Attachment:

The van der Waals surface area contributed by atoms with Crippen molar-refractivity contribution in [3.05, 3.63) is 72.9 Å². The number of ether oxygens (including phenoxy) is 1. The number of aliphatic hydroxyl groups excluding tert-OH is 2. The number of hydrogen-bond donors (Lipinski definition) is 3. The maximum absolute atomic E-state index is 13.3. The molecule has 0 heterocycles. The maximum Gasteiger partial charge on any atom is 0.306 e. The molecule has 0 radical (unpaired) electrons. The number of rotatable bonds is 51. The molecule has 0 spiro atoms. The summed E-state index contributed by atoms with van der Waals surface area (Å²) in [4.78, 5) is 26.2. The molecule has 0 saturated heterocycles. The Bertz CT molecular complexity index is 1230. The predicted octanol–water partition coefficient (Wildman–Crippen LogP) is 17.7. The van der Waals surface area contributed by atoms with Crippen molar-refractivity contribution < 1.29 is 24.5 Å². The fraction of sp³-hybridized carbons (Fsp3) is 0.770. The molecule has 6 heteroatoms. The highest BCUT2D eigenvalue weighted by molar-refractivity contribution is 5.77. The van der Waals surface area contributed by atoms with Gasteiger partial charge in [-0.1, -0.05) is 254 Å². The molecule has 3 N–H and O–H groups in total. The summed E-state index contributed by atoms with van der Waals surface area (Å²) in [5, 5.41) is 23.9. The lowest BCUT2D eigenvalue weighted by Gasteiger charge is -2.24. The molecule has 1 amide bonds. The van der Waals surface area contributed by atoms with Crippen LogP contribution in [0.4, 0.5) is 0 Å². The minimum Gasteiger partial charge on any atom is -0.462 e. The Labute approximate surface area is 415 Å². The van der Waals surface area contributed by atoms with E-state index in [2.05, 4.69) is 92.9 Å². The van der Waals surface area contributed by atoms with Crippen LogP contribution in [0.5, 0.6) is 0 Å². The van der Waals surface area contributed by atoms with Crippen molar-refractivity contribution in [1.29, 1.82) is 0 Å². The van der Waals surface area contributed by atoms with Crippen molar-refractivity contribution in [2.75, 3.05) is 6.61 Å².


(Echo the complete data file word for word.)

The van der Waals surface area contributed by atoms with Crippen molar-refractivity contribution in [3.05, 3.63) is 72.9 Å². The number of ether oxygens (including phenoxy) is 1. The number of aliphatic hydroxyl groups excluding tert-OH is 2. The number of hydrogen-bond donors (Lipinski definition) is 3. The maximum absolute atomic E-state index is 13.3. The molecule has 0 heterocycles. The maximum Gasteiger partial charge on any atom is 0.306 e. The molecule has 0 radical (unpaired) electrons. The number of rotatable bonds is 51. The molecule has 0 spiro atoms. The summed E-state index contributed by atoms with van der Waals surface area (Å²) in [4.78, 5) is 26.2. The molecule has 0 saturated heterocycles. The Bertz CT molecular complexity index is 1230. The predicted octanol–water partition coefficient (Wildman–Crippen LogP) is 17.7. The van der Waals surface area contributed by atoms with Crippen molar-refractivity contribution < 1.29 is 24.5 Å². The fraction of sp³-hybridized carbons (Fsp3) is 0.770. The molecule has 6 heteroatoms. The highest BCUT2D eigenvalue weighted by molar-refractivity contribution is 5.77. The van der Waals surface area contributed by atoms with Gasteiger partial charge in [-0.1, -0.05) is 254 Å². The molecule has 3 N–H and O–H groups in total. The summed E-state index contributed by atoms with van der Waals surface area (Å²) in [5, 5.41) is 23.9. The lowest BCUT2D eigenvalue weighted by Gasteiger charge is -2.24. The molecule has 1 amide bonds. The van der Waals surface area contributed by atoms with Crippen LogP contribution in [0.4, 0.5) is 0 Å². The minimum Gasteiger partial charge on any atom is -0.462 e. The Labute approximate surface area is 415 Å². The van der Waals surface area contributed by atoms with E-state index in [2.05, 4.69) is 92.9 Å². The van der Waals surface area contributed by atoms with Crippen LogP contribution in [0.5, 0.6) is 0 Å². The van der Waals surface area contributed by atoms with Crippen molar-refractivity contribution in [1.29, 1.82) is 0 Å². The van der Waals surface area contributed by atoms with Crippen molar-refractivity contribution in [2.75, 3.05) is 6.61 Å².